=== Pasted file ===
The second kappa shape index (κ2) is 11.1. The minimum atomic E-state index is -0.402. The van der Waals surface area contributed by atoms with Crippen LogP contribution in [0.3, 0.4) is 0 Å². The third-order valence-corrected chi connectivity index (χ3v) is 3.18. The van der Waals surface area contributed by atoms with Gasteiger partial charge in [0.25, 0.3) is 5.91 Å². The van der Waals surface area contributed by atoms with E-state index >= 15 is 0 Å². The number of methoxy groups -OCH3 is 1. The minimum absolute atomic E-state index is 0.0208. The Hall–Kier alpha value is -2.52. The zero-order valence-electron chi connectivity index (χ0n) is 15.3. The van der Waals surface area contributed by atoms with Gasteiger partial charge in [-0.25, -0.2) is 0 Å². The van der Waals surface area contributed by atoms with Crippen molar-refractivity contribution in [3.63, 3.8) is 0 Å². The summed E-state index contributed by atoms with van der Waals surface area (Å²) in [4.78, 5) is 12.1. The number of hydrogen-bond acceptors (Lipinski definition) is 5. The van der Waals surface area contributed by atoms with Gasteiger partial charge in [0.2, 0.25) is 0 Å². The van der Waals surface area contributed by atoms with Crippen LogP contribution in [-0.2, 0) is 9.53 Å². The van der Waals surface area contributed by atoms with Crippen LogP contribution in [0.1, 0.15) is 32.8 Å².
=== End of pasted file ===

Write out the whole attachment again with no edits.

The second kappa shape index (κ2) is 11.1. The minimum atomic E-state index is -0.402. The van der Waals surface area contributed by atoms with Crippen LogP contribution in [0.3, 0.4) is 0 Å². The third-order valence-corrected chi connectivity index (χ3v) is 3.18. The van der Waals surface area contributed by atoms with Gasteiger partial charge in [0.25, 0.3) is 5.91 Å². The van der Waals surface area contributed by atoms with E-state index >= 15 is 0 Å². The number of methoxy groups -OCH3 is 1. The minimum absolute atomic E-state index is 0.0208. The Hall–Kier alpha value is -2.52. The zero-order valence-electron chi connectivity index (χ0n) is 15.3. The van der Waals surface area contributed by atoms with Gasteiger partial charge in [-0.25, -0.2) is 0 Å². The van der Waals surface area contributed by atoms with Crippen molar-refractivity contribution in [3.63, 3.8) is 0 Å². The summed E-state index contributed by atoms with van der Waals surface area (Å²) in [4.78, 5) is 12.1. The number of hydrogen-bond acceptors (Lipinski definition) is 5. The van der Waals surface area contributed by atoms with Gasteiger partial charge in [0.2, 0.25) is 0 Å². The van der Waals surface area contributed by atoms with Crippen LogP contribution in [-0.2, 0) is 9.53 Å². The van der Waals surface area contributed by atoms with Crippen LogP contribution in [0.1, 0.15) is 32.8 Å².